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All films start at 7.45pm unless otherwise stated.

Tuesday 28 March


Martin Scorsese's classic film of alienation is back in cinemas after 40 years, and Travis Bickle (Robert De Niro) is still cinema’s ultimate outsider, capturing the post-Vietnam mood of the USA. His loneliness and complete isolation from the world, his inability to communicate spoke to that generation and every generation since, and has never lost any of its relevance. Indeed it would be hard to under-estimate the significance of Taxi Driver in film history. Taxi Driver has been fully restored for this theatrical reissue.

USA, 1976, 114 mins

Further information regarding scenes used by the BBFC to determine the film's certification, may be found at the extended classification link on the – please note that this page contains spoilers.

Reviews: :: The Guardian ::

Thursday 30 March


20th Century Women is an engaging comedy from Mike Mills set in late 1970s Santa Barbara, California. Dorothea (Annette Benning) is a single mother raising her teenage son, in a sprawling bohemian house shared by an itinerant carpenter (Billy Crudup) and a punk artist with a Bowie haircut, Abbie (Greta Gerwig). This is a refreshingly rich and intelligent female led film, with first rate performances from its cast in a thoughtful and fully formed evocation of an era.

USA, 2016, 99 mins

Reviews: :: The Guardian :: The Observer :: The Telegraph ::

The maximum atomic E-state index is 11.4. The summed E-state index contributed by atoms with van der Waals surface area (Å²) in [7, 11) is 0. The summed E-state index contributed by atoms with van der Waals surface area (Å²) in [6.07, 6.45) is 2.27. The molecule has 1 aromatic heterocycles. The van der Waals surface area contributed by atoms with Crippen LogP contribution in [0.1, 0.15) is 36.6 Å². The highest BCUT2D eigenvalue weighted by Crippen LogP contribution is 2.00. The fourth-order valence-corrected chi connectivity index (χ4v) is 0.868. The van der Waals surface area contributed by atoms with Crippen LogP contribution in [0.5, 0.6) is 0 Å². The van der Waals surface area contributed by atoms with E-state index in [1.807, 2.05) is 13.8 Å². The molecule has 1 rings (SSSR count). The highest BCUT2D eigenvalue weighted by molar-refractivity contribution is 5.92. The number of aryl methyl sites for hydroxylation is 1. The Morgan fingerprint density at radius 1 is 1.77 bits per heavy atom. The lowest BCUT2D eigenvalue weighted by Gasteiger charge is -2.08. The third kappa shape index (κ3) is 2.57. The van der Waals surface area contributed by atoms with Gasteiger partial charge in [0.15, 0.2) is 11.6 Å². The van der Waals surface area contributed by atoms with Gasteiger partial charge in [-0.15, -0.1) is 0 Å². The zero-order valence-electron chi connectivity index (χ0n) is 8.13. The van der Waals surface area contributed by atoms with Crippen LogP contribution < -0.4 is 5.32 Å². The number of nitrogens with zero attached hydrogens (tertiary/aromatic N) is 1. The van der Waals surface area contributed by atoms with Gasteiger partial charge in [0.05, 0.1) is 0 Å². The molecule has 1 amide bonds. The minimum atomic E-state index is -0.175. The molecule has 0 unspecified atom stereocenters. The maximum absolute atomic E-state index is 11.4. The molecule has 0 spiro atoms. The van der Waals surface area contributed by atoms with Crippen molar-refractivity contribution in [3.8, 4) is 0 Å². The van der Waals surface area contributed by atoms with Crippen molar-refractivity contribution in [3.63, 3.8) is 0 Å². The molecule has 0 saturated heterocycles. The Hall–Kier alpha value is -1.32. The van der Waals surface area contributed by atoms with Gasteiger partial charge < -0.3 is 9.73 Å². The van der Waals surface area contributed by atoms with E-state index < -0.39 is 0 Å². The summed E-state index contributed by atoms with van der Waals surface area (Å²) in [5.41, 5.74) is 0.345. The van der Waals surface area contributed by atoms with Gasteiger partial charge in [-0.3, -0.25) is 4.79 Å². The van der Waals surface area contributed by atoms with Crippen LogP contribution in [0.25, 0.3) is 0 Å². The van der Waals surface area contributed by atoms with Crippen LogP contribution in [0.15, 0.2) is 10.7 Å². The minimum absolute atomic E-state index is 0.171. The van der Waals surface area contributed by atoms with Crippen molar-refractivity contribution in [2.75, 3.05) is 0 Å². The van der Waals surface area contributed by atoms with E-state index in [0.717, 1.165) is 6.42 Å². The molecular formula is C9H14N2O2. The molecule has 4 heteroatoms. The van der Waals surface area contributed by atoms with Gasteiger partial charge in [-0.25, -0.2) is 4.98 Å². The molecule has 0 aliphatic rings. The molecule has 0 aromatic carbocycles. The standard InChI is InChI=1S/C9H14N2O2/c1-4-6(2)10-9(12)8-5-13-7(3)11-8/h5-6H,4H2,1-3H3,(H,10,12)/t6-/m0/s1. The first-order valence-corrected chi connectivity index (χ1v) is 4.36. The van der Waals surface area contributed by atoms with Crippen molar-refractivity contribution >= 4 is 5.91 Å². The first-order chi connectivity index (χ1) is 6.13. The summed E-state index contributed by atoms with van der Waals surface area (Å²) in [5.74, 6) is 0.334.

Friday 31 March and Saturday 1 April


Hidden Figures tells the incredible untold story of Katherine Johnson, Dorothy Vaughan and Mary Jackson, brilliant African-American mathematicians, whose work at NASA enabled America to gain an upper hand in the Space Race.

Theodore Melfi’s uplifting period drama traces their struggles to fulfil their potential in a segregated society, with radiant performances from its leading actresses Taraji P. Henson, Octavia Spencer and Janelle Monáe.

USA, 2016, 127 mins

Reviews: :: The Guardian :: The Observer :: The Telegraph ::

Monday 3 April


Pablo Larrain's first English-language film, starring Natalie Portman in possibly her most impressive and demanding role to date; Jackie Kennedy in the immediate aftermath of John F. Kennedy's traumatic assassination. The personal and political intersect as she struggles to maintain the her husband's legacy, while also dealing with the very public side of her loss.

Jackie is produced by Darren Aronofsky and features a stellar supporting cast including Peter Sarsgaard, Billy Crudup, Greta Gerwig and John Hurt.

Chile/France/USA (English and Spanish dialogue with English subtitles), 2016, 100 mins

Reviews: :: The Guardian :: The Observer :: The Telegraph ::

Tuesday 4 April


Denzel Washington directs August Wilson’s award-winning play, creating a compelling critique of masculinity, centred on middle-aged refuse collector Troy Maxson (Denzel Washington) in 1950s Pittsburgh. Embittered by myriad past disappointments, Troy is also resentful that the professional sportsman career denied to him has been afforded to his son, Cory. Viola Davis gives a superb, BAFTA winning performance as Troy’s ever stoic wife Rose, so long subject to Troy’s frustrations and erratic behaviour. Fences is a powerful drama about race, family and dysfunction.

USA, 2016, 139 mins

Reviews: :: The Guardian :: The Observer :: The Telegraph ::